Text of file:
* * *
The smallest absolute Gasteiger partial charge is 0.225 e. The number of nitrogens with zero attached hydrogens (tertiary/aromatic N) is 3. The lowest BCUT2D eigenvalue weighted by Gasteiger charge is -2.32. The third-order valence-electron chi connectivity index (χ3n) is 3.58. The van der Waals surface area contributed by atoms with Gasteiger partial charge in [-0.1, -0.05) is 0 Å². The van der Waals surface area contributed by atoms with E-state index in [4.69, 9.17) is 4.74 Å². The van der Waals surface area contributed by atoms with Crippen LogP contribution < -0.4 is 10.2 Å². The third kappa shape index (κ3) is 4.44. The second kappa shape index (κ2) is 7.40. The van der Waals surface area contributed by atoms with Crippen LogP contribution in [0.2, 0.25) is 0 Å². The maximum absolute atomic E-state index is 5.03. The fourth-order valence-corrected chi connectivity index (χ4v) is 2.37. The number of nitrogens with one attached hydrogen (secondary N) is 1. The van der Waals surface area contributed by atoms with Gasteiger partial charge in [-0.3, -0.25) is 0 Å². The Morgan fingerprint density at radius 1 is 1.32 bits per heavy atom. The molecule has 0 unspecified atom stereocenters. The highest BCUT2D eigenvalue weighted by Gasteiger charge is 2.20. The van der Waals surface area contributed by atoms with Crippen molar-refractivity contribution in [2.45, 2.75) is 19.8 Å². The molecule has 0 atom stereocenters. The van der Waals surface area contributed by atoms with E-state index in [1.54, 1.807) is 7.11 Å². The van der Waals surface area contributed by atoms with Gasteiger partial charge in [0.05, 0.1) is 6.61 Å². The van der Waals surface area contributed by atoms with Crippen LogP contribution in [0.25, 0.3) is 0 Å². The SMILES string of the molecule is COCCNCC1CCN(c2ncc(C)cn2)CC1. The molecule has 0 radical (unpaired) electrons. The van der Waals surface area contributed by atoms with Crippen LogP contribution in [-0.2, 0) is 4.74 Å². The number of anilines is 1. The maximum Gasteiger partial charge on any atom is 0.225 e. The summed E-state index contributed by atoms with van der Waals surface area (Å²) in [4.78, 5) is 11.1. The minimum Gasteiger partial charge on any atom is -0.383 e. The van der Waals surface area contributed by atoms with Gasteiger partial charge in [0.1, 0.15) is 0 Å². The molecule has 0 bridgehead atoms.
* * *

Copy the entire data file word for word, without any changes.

The smallest absolute Gasteiger partial charge is 0.225 e. The number of nitrogens with zero attached hydrogens (tertiary/aromatic N) is 3. The lowest BCUT2D eigenvalue weighted by Gasteiger charge is -2.32. The third-order valence-electron chi connectivity index (χ3n) is 3.58. The van der Waals surface area contributed by atoms with Gasteiger partial charge in [-0.1, -0.05) is 0 Å². The van der Waals surface area contributed by atoms with E-state index in [4.69, 9.17) is 4.74 Å². The van der Waals surface area contributed by atoms with Crippen LogP contribution < -0.4 is 10.2 Å². The third kappa shape index (κ3) is 4.44. The second kappa shape index (κ2) is 7.40. The van der Waals surface area contributed by atoms with Crippen LogP contribution in [0.2, 0.25) is 0 Å². The maximum absolute atomic E-state index is 5.03. The fourth-order valence-corrected chi connectivity index (χ4v) is 2.37. The number of nitrogens with one attached hydrogen (secondary N) is 1. The van der Waals surface area contributed by atoms with Gasteiger partial charge in [-0.3, -0.25) is 0 Å². The Morgan fingerprint density at radius 1 is 1.32 bits per heavy atom. The molecule has 0 unspecified atom stereocenters. The highest BCUT2D eigenvalue weighted by Gasteiger charge is 2.20. The van der Waals surface area contributed by atoms with Crippen molar-refractivity contribution in [2.45, 2.75) is 19.8 Å². The molecule has 0 atom stereocenters. The van der Waals surface area contributed by atoms with E-state index in [1.54, 1.807) is 7.11 Å². The van der Waals surface area contributed by atoms with Gasteiger partial charge in [0.05, 0.1) is 6.61 Å². The van der Waals surface area contributed by atoms with Crippen LogP contribution in [0.25, 0.3) is 0 Å². The SMILES string of the molecule is COCCNCC1CCN(c2ncc(C)cn2)CC1. The molecule has 0 radical (unpaired) electrons. The van der Waals surface area contributed by atoms with Crippen LogP contribution in [-0.2, 0) is 4.74 Å². The number of anilines is 1. The maximum Gasteiger partial charge on any atom is 0.225 e. The summed E-state index contributed by atoms with van der Waals surface area (Å²) in [4.78, 5) is 11.1. The minimum Gasteiger partial charge on any atom is -0.383 e. The van der Waals surface area contributed by atoms with Gasteiger partial charge in [0.1, 0.15) is 0 Å². The molecule has 0 bridgehead atoms.